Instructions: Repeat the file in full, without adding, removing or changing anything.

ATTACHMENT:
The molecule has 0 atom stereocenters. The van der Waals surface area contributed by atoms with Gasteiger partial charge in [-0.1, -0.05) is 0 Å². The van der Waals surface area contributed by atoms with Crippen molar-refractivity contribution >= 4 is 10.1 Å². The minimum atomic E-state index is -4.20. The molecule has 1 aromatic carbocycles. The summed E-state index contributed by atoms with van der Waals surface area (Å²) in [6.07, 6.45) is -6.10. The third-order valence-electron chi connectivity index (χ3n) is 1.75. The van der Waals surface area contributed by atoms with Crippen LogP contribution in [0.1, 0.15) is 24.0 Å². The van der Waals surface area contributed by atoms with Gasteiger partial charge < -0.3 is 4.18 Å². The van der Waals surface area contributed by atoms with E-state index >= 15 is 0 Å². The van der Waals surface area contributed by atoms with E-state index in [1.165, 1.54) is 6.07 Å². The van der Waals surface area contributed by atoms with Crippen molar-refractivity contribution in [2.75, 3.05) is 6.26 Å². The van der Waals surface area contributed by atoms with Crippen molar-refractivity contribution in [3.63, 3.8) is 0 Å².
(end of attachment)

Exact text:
The molecule has 0 atom stereocenters. The van der Waals surface area contributed by atoms with Gasteiger partial charge in [-0.1, -0.05) is 0 Å². The van der Waals surface area contributed by atoms with Crippen molar-refractivity contribution >= 4 is 10.1 Å². The minimum atomic E-state index is -4.20. The molecule has 1 aromatic carbocycles. The summed E-state index contributed by atoms with van der Waals surface area (Å²) in [6.07, 6.45) is -6.10. The third-order valence-electron chi connectivity index (χ3n) is 1.75. The van der Waals surface area contributed by atoms with Crippen LogP contribution in [0.1, 0.15) is 24.0 Å². The van der Waals surface area contributed by atoms with Gasteiger partial charge < -0.3 is 4.18 Å². The van der Waals surface area contributed by atoms with E-state index >= 15 is 0 Å². The van der Waals surface area contributed by atoms with E-state index in [1.165, 1.54) is 6.07 Å². The van der Waals surface area contributed by atoms with Crippen molar-refractivity contribution in [2.75, 3.05) is 6.26 Å². The van der Waals surface area contributed by atoms with Crippen molar-refractivity contribution in [3.63, 3.8) is 0 Å².